“The guy who’s showing me around is at Club Towers,” red ale – Bob – said.
“That’s a good option,” Susan said with a nod. “It’s maybe a mile or so from where I live, a nice complex, and it does rent by the month. I think they do furnished as well as unfurnished – all the regular services you need are close by and if I remember correctly, they were advertising that they’ve redone their fitness center to include a heated pool.”
Bob tilted his head toward her. “I’m going to guess that you’re a cyclist and let me think – tennis?”
She laughed – a pleasant sound – a rich laugh, not some girlish giggle. “You’re correct about cycling, but it’s racquetball, not tennis. You?”
“Kayaking, I enjoy a good game of racquetball; I can manage not to embarrass myself on a golf course, and scuba. That’s part of why I’m looking forward to the new job. A quick hop to Mexico and Belize. I enjoy the diving there.”
“I’ve done some snorkeling,” Susan started, the scotch on the rocks needing to cash out.
Roy heard the rhythm of the two talking, a kindred discussion now that had shifted from polite passages between strangers. He prepared to refresh their drinks as Susan said, “No, let me have a club soda instead.”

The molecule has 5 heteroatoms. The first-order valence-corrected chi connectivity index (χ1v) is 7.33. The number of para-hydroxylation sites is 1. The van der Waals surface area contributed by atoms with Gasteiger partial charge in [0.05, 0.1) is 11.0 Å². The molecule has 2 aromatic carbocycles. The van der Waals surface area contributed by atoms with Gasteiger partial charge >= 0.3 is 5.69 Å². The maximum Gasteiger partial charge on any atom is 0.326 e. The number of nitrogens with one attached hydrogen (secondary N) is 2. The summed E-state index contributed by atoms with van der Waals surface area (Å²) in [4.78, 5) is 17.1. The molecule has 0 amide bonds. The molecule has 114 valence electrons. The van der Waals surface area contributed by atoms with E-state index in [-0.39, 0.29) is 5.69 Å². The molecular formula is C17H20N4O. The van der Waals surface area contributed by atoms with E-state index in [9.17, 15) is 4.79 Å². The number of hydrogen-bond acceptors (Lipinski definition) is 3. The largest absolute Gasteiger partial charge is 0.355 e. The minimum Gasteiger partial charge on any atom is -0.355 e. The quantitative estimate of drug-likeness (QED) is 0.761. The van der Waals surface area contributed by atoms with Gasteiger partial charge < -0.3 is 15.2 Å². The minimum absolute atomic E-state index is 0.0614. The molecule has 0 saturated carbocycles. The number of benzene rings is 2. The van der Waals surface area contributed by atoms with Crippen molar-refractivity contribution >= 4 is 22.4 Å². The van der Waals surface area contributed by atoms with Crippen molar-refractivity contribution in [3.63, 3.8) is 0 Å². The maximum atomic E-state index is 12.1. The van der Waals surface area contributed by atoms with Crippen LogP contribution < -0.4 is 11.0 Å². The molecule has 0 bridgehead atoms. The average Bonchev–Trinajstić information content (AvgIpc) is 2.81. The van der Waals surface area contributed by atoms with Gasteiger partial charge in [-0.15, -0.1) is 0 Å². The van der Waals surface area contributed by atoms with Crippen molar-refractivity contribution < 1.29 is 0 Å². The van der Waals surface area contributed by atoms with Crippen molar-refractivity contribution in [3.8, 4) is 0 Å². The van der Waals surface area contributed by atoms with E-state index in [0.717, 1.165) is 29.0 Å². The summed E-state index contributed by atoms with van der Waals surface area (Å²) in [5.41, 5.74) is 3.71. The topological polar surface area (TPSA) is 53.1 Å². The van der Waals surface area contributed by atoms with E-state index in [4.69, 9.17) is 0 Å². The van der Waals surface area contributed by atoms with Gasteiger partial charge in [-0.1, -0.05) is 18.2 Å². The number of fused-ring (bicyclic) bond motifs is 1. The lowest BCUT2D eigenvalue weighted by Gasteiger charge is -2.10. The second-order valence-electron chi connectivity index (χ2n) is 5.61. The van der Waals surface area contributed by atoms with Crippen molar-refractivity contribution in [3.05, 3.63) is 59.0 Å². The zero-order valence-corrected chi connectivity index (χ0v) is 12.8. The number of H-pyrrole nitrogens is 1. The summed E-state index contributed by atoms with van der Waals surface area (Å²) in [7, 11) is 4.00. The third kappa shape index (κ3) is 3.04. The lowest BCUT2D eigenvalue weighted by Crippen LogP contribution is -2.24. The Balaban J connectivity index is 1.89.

Her cell phone rang as he replaced the drink, noticing the time on his watch.
“Excuse me, I’ll be right back,” Susan said to both of them. “I have to take this.”
“Leave your stuff, I’ll watch it,” Bob said with a grin, looked at Roy, then took out his own phone.
Roy glanced toward the people passing by the bar. “Aren’t you boarding soon?”
Bob was tapping away. “Hold that thought,” he said, his fingers moving quickly. A smile crossed his face when he finished and he took a sip from his beer. “I’ll only be gone a few minutes,” he said when Susan re-appeared, mild exasperation reflecting in her blue eyes. The expression was probably left over from her telephone call since she smiled at Bob. “Okay,” she said and agilely lifted onto the bar seat.
Not that it was Roy’s business, but he did wonder what Bob was up to because the glance that he’d thrown Roy definitely hinted of some sort of scheme. The Sam Adams needed a refill and a skinny, bald man in a green plaid shirt took a stool three down from Susan and was pointing to the vodka section. By the time he was done answering questions about their basic menu, Bob was at the bar, Susan smiling again at something he’d said. Their postures belied the fact that Roy knew they’d met less than an hour before.